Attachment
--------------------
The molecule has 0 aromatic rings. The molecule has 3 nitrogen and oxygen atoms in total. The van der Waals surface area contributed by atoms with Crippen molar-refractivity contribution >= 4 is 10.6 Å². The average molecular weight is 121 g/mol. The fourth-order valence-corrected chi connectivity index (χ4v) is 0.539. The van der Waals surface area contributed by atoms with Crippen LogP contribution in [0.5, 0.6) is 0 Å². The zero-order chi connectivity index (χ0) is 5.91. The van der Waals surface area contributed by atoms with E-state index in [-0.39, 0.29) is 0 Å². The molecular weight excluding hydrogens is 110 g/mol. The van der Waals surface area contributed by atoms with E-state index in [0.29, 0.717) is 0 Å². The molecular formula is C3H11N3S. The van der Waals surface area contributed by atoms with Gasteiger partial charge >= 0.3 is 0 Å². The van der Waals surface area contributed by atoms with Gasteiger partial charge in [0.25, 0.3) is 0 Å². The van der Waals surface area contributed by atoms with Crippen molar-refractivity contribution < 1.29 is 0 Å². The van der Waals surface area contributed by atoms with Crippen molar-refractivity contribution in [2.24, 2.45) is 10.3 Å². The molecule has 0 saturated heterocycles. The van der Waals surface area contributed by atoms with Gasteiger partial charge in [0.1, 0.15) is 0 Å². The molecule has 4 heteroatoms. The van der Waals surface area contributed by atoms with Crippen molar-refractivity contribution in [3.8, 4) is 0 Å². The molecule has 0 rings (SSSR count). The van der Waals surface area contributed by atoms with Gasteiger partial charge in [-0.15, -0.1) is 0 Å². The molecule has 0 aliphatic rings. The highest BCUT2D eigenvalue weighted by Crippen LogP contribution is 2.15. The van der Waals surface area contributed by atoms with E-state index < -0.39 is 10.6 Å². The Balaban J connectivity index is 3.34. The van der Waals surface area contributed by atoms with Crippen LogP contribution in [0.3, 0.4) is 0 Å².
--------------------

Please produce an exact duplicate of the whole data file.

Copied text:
The molecule has 0 aromatic rings. The molecule has 3 nitrogen and oxygen atoms in total. The van der Waals surface area contributed by atoms with Crippen molar-refractivity contribution >= 4 is 10.6 Å². The average molecular weight is 121 g/mol. The fourth-order valence-corrected chi connectivity index (χ4v) is 0.539. The van der Waals surface area contributed by atoms with Crippen LogP contribution in [0.5, 0.6) is 0 Å². The zero-order chi connectivity index (χ0) is 5.91. The van der Waals surface area contributed by atoms with E-state index in [-0.39, 0.29) is 0 Å². The molecular weight excluding hydrogens is 110 g/mol. The van der Waals surface area contributed by atoms with E-state index in [0.29, 0.717) is 0 Å². The molecular formula is C3H11N3S. The van der Waals surface area contributed by atoms with Gasteiger partial charge >= 0.3 is 0 Å². The van der Waals surface area contributed by atoms with Gasteiger partial charge in [0.25, 0.3) is 0 Å². The van der Waals surface area contributed by atoms with Crippen molar-refractivity contribution < 1.29 is 0 Å². The van der Waals surface area contributed by atoms with Crippen molar-refractivity contribution in [2.24, 2.45) is 10.3 Å². The molecule has 0 saturated heterocycles. The van der Waals surface area contributed by atoms with Gasteiger partial charge in [0.1, 0.15) is 0 Å². The molecule has 4 heteroatoms. The van der Waals surface area contributed by atoms with Crippen molar-refractivity contribution in [3.8, 4) is 0 Å². The molecule has 0 rings (SSSR count). The van der Waals surface area contributed by atoms with Gasteiger partial charge in [-0.15, -0.1) is 0 Å². The molecule has 0 aliphatic rings. The highest BCUT2D eigenvalue weighted by Crippen LogP contribution is 2.15. The van der Waals surface area contributed by atoms with E-state index < -0.39 is 10.6 Å². The Balaban J connectivity index is 3.34. The van der Waals surface area contributed by atoms with Crippen LogP contribution in [0.3, 0.4) is 0 Å².